Examined in the context of early 1920s literature, Hemingway’s writing in The Sun Also Rises displays a combination of conventional and ground-breaking techniques. The chronological, first-person narrative structure of the novel is relatively standard, whereas the intense, almost poetic style is unique. Hemingway eliminates ornamentation-such as excessive adjectives or adverbs-from his writing and employs rigorous word selection in an effort to unite action, emotion, and text.
Hemingway carefully modulates the rhythm of the text, often through the use of repetition and short sentences. When Brett turns up on Jake’s doorstep at 4:30 a.m., she explains why she has left her escort: …Then he wanted me to go to Cannes with him. Told him I knew too many people in Cannes. Monte Carlo. Told him I knew too many people in Monte Carlo. Told him I knew too many people everywhere. Quite true, too. So I asked him to bring me here.
The dialogue in The Sun Also Rises, like that in all of Hemingway’s works, reveals character, carries the movement of the story, and generates tension. Brett’s breathless rundown of her evening’s activities highlights her flip, world-weary, and often drunken outlook on the world; whereas Cannes and Monte Carlo traditionally conjure up images of glamour and romance, behind Brett’s offhand mention of these locales lies the unspoken fact that she and Jake can never be lovers. Throughout the novel, Hemingway’s highly stylized dialogue contributes immensely to the book’s power.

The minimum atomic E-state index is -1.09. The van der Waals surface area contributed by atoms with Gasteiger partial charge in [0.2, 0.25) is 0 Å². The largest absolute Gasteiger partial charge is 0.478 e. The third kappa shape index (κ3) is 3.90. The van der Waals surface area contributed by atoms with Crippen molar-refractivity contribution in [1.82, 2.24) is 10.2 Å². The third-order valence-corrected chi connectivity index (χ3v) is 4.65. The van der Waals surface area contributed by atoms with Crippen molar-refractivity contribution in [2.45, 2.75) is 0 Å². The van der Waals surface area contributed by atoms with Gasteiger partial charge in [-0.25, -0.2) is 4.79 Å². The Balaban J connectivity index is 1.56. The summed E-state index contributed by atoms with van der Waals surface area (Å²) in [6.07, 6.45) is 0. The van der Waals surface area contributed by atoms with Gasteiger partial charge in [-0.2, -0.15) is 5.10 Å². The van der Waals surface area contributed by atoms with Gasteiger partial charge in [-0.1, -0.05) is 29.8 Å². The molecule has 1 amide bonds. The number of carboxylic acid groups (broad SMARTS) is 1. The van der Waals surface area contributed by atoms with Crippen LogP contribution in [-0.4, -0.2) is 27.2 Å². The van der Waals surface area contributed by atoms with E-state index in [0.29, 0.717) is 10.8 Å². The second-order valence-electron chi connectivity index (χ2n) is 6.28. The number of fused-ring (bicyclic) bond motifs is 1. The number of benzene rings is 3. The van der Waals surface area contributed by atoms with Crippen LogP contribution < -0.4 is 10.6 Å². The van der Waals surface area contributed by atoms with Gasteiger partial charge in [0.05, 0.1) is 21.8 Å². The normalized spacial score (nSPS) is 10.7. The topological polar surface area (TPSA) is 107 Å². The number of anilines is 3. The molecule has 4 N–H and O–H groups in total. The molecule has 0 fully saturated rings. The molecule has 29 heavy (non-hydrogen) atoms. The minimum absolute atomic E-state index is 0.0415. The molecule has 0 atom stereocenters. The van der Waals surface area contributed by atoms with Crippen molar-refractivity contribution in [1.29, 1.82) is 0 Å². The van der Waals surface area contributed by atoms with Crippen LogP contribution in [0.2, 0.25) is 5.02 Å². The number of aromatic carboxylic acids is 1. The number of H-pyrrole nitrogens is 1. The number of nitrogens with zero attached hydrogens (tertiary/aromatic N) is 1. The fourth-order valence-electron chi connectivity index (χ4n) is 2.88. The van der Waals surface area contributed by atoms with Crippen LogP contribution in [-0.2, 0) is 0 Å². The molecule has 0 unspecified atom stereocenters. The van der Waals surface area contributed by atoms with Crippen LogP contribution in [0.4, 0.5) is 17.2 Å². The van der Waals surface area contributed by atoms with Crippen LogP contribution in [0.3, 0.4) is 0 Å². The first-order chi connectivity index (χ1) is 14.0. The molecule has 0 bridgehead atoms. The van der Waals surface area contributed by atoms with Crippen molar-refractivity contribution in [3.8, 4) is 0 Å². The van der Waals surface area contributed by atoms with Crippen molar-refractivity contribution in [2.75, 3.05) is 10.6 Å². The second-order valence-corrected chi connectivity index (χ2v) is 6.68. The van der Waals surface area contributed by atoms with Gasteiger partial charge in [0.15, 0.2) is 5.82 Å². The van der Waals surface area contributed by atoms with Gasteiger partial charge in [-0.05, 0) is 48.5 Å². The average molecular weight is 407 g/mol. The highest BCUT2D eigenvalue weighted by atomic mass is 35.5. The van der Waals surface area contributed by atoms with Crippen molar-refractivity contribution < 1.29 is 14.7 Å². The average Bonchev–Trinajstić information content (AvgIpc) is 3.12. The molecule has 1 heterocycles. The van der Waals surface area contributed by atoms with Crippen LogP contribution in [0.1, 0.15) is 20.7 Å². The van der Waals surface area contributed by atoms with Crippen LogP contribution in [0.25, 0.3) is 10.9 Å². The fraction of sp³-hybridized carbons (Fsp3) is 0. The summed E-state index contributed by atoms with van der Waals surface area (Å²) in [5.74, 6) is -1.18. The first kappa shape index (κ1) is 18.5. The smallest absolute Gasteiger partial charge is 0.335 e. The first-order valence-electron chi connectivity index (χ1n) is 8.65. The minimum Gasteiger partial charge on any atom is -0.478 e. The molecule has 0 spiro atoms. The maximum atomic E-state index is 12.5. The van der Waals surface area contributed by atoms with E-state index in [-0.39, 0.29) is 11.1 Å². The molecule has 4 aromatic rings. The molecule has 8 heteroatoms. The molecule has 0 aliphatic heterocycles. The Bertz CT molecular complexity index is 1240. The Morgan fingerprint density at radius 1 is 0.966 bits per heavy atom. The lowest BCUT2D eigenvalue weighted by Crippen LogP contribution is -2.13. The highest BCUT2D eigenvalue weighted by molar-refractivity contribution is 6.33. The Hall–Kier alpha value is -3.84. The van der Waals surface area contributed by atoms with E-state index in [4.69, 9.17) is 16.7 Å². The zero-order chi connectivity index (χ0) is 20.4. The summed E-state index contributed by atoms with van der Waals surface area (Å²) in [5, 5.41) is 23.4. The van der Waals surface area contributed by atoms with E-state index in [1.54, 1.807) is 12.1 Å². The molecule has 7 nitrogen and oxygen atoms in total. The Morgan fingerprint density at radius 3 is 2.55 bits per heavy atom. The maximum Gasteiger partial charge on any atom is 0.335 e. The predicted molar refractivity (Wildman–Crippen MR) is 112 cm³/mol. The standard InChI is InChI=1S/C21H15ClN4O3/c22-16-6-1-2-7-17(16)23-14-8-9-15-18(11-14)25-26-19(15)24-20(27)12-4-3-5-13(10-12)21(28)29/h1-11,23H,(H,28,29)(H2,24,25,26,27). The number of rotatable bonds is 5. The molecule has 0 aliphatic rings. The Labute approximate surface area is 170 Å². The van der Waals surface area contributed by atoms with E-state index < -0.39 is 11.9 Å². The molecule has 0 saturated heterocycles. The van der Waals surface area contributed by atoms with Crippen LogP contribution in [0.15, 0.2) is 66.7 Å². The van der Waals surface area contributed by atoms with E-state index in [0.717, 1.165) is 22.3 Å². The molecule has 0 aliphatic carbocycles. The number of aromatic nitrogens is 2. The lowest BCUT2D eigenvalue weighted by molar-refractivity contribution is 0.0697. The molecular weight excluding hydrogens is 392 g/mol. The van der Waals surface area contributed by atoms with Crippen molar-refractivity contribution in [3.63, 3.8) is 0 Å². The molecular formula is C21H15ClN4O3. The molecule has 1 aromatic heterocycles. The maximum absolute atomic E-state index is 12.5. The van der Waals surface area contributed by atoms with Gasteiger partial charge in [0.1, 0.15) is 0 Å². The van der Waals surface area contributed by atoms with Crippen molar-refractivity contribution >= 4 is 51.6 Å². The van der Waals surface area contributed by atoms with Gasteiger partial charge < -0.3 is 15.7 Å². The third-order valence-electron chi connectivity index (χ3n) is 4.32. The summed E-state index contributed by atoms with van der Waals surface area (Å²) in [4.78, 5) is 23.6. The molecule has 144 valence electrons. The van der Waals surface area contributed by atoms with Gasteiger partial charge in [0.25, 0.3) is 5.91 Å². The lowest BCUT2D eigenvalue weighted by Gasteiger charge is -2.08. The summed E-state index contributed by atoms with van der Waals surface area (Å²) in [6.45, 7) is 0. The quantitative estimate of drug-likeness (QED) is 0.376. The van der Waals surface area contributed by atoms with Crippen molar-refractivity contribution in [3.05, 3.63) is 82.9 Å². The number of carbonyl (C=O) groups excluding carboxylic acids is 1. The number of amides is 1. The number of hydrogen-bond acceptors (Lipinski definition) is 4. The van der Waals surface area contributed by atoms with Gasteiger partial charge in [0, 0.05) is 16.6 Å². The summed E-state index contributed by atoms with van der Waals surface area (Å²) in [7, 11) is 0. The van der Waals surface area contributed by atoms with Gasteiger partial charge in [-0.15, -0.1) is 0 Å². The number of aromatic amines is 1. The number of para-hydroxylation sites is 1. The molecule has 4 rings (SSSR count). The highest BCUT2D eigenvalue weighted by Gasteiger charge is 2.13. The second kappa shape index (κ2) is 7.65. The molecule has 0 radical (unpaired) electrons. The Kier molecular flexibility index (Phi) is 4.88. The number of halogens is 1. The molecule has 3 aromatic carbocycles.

Hemingway uses the symbolic landscape to reveal the psychological and emotional workings of his Characters. Landscapes are full of history and mirror the souls of the Characters who traverse them. As Jake and Bill drive through the Basque country, Jake observes “squares of green and brown on the hillsides. Making the horizon were the brown mountains. They were strangely shaped.” For Jake, as well as for his companions, travel is neither a novelty nor a means of escape; the peaceful countryside ringed by foreboding mountains represents the dark realities that mold human experience.